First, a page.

How to Paint Stairs in Commercial Buildings

In order to revamp interiors of business reception areas, the stairs can be painted in commercial buildings. This increases brand appeal for clients and customers as well as freshening up entrances for employees at the beginning of each working day.

Proper preparation is the key to successfully painting stairs in a business interior. Follow these simple instructions and you shouldn’t go wrong. Alternatively, call in a professional company to electrostatically paint staircases.

1. Mask Off
Before undertaking a stair painting project adjacent areas must be protected from overspray. Drop cloths need to be spread on the floors, treads (the horizontal part of the stair that is stepped on) and risers (the vertical part) if they are not being re-coated. Skirting boards should be masked off with plastic or masking paper and the bottoms and tops of spindles (the vertical rods on a banister or balustrade) should be taped to achieve clean edges of paint.

2. Clean the Substrate
Remove grease and stubborn dirt from the stairs, so that the new coating sticks to the surface firmly. Even a top quality primer won’t adhere to a dirty substrate. Wash the surface of the handrail and spindles on balustrading with mineral spirits using a cloth.

3. Fill and Sand the Surface
Hammer in or remove any nails that are peaking above the surface then fill any dents or holes with filler making sure you follow the product instructions and leave it to completely dry out. Any gaps between the treads and risers can be sealed with caulk which is a waterproof sealant. Sanding will smooth over the surface and also remove any glossy coating to create a key which will enable the next layer to anchor on to it. Clean off any dust that has resulted from the sanding using a tack cloth.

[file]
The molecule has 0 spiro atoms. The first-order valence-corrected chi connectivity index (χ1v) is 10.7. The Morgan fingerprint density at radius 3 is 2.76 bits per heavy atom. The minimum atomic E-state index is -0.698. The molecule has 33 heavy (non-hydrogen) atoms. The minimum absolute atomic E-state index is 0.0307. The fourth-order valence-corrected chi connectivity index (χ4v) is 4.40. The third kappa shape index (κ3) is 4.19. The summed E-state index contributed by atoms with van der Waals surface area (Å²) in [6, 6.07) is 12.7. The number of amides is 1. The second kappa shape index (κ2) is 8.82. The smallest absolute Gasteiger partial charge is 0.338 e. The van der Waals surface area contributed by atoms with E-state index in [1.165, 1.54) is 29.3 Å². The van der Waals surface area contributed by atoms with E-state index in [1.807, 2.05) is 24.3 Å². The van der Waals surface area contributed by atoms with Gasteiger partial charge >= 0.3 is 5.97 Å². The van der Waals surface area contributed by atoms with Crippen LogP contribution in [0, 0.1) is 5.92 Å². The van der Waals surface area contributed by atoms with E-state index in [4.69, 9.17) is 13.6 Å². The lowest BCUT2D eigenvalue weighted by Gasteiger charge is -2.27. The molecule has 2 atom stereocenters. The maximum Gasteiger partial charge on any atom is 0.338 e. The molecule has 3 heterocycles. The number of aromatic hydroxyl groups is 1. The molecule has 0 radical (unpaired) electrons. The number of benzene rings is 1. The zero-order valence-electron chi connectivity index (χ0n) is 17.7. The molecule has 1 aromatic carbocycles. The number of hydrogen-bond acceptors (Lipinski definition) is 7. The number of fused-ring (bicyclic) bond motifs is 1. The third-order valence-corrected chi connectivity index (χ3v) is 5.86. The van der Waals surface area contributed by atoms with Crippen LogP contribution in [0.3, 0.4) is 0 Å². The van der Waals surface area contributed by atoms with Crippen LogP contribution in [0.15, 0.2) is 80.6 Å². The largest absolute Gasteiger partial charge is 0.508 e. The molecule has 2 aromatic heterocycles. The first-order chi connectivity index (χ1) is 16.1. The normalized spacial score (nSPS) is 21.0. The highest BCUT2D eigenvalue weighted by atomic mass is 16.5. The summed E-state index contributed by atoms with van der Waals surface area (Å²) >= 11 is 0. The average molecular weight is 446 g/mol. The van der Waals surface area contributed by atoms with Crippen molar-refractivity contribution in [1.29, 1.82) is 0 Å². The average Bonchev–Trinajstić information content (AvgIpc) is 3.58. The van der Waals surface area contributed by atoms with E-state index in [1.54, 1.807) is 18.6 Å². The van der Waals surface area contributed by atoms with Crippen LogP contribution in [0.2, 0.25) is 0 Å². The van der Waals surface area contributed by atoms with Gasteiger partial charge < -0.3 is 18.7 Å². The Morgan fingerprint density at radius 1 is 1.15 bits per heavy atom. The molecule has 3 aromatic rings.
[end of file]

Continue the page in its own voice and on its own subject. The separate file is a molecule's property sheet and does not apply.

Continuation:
This is a particular type of cloth designed to pick up dust and dirt particles from a surface without leaving any residue of the treatment used to make the cloth tacky.

4. Prime
A primer is a way of keying the surface to help anchor subsequent coats of paint to the staircase and an etch primer needs to be applied on to bare metal. However, many coatings such as most masonry paints and some products available for use on metalwork are designed for use without a primer. If any parts of the staircase have been primed, they need to be left to dry completely before the top coat is applied.

5. Spray-Apply the Coating
Staircases are the perfect area in a building to be experimental and innovative in terms of colour and design because people don’t spend a great deal of time there. As with the paint on any architectural features, the top coat can be chosen in a multitude of colours and paint spraying the coating will result in the smoothest type of finish. The final touch for durability is a coating of lacquer over handrails as these are subject to so much hand contact. Lacquer is available in various gloss levels resulting in different degrees of shine and is the icing on the cake regarding design.